Therefore, I understand why there are calls for a tough new independent system of regulation.

The Argus, alongside other national and regional newspaper publishers, supports the proposals for just such a new system of regulation for the press.

However, that does not require statute.

The new system would be based on binding contracts rather than statute and it would – while preserving a fast, free and fair way of dealing with readers’ complaints – also set, oversee and maintain standards, with new investigation powers and severe sanctions, including fines of up to a million pounds.

Bringing in new laws to regulate the Press would take time and cost a small fortune.

The chances of any statutory regulation being in place during this Parliament are slim in the extreme.

By contrast, the scheme suggested by the newspaper industry could be up and running next year with no cost to the public purse in this age of austerity.

If you share my concerns about our future freedoms, please write to your local MP. Statutory regulation of the Press is a sledgehammer to crack a nut and would see the Argus and hundreds of other local and regional newspapers punished for the sins of a tiny percentage of the Press.

That cannot be right.

Thank you for taking the time to read this.

As always, the support of our readers means everything to us.

Yours sincerely Kevin Ward Editor, South Wales Argus

Comments (9)

Please log in to enable comment sorting

10:36am Wed 28 Nov 12

Mervyn James says...

I'm all for freedom of the press, but not for their freedom to abuse people to get column inches. Keeping their own house in order clearly doesn't work, we do need an independent body to ensure people are not lied about or spied upon or their phones bugged and mail read.

People cannot afford costly court cases to then only get a bit of an apology stuffed away on the back page somewhere while these papers have made thousands via the abuse. I would not support the law moving in via the state, they CANNOT be trusted, but an independent body yes.
I'm all for freedom of the press, but not for their freedom to abuse people to get column inches. Keeping their own house in order clearly doesn't work, we do need an independent body to ensure people are not lied about or spied upon or their phones bugged and mail read. People cannot afford costly court cases to then only get a bit of an apology stuffed away on the back page somewhere while these papers have made thousands via the abuse. I would not support the law moving in via the state, they CANNOT be trusted, but an independent body yes. Mervyn James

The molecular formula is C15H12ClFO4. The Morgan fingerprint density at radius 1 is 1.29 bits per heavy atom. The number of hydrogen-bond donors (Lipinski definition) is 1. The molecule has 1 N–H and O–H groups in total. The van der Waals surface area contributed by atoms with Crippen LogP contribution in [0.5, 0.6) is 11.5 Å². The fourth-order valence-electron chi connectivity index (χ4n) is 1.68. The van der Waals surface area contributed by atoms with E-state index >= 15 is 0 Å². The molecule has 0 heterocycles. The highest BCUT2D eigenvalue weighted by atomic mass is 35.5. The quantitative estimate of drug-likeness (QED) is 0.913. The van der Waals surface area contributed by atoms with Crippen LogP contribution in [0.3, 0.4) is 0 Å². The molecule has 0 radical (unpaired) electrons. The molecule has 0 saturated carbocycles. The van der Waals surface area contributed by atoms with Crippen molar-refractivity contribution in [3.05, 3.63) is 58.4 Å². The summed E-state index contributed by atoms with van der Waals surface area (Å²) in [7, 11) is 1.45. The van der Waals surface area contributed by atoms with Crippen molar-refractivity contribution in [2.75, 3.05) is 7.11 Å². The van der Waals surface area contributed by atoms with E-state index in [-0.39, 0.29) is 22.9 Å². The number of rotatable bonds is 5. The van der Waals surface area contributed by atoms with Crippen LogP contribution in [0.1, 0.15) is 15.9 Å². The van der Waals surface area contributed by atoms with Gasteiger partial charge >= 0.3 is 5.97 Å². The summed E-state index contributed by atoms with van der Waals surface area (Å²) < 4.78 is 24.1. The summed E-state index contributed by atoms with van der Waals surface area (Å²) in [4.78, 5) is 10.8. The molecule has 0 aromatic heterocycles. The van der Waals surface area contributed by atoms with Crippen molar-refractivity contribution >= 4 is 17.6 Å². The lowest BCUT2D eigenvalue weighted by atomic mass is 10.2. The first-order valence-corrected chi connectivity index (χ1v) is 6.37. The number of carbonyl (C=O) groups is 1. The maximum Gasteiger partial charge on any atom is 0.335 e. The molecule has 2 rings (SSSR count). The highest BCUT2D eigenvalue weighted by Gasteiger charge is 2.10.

• Score: 0

1:14pm Wed 28 Nov 12

Katie Re-Registered says...

Unfortunately, what passes for 'the press' in Britain has very little to do with safeguarding the liberty of the general populace by providing us with knowledge of events and issues but has everything to do with the promotion of the vested interests of a handful of super-rich media barons. Most of what passes for 'news'papers now don't contain actual news, but are little more than propaganda sheets that regularly spread misinformation often to the extent of erasing important news stories from public view by selective reporting of them. The argument espoused by opponents of press regulation is that there are laws in place already by which those wronged by the media are able to gain redress. However, in order to challenge the vast power of these media organisations and take them to court an individual who feels they have been wronged needs plenty of cash and influence. Not so hard to muster this if you happen to be a Lord McAlpine, but supposing the media does a hatchet job on Jo/e Public - the designated 'local weirdo' who doesn't own an estate but lives on one? Maybe an answer could be to put a system in place to make it easier for us 'plebs' to challenge and sue newspapers if they wrong us? Otherwise, if journalists want 'de-regulation' then why don't we even the sides up a bit, take the gloves off and allow us non-journalists to rip into them and their families, drag their names through the mud and say what we like about them(!) If the wild west is what you want then don't come out with teh violins already when you discover you're not the only 'gun' in town and the reputation of you and your loved ones has been torn to shreds!